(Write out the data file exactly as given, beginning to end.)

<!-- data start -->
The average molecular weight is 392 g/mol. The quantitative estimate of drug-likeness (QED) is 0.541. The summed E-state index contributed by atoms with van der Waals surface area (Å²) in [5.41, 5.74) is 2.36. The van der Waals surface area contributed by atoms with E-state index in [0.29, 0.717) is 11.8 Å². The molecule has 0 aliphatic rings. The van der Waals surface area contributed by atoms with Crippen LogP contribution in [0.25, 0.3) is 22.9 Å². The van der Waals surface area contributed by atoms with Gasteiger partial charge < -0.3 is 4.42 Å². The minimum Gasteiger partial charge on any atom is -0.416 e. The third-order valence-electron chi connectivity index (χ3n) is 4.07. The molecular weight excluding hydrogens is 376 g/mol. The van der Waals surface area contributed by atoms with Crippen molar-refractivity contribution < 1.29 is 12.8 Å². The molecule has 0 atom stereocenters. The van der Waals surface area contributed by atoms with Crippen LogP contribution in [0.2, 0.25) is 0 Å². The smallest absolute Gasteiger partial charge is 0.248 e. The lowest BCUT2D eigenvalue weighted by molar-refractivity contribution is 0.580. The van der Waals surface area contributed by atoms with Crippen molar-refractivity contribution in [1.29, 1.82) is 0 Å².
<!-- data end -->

The average molecular weight is 392 g/mol. The quantitative estimate of drug-likeness (QED) is 0.541. The summed E-state index contributed by atoms with van der Waals surface area (Å²) in [5.41, 5.74) is 2.36. The van der Waals surface area contributed by atoms with E-state index in [0.29, 0.717) is 11.8 Å². The molecule has 0 aliphatic rings. The van der Waals surface area contributed by atoms with Crippen LogP contribution in [0.25, 0.3) is 22.9 Å². The van der Waals surface area contributed by atoms with Gasteiger partial charge < -0.3 is 4.42 Å². The minimum Gasteiger partial charge on any atom is -0.416 e. The third-order valence-electron chi connectivity index (χ3n) is 4.07. The molecular weight excluding hydrogens is 376 g/mol. The van der Waals surface area contributed by atoms with Crippen molar-refractivity contribution < 1.29 is 12.8 Å². The molecule has 0 atom stereocenters. The van der Waals surface area contributed by atoms with Crippen LogP contribution in [0.2, 0.25) is 0 Å². The smallest absolute Gasteiger partial charge is 0.248 e. The lowest BCUT2D eigenvalue weighted by molar-refractivity contribution is 0.580. The van der Waals surface area contributed by atoms with Crippen molar-refractivity contribution in [1.29, 1.82) is 0 Å².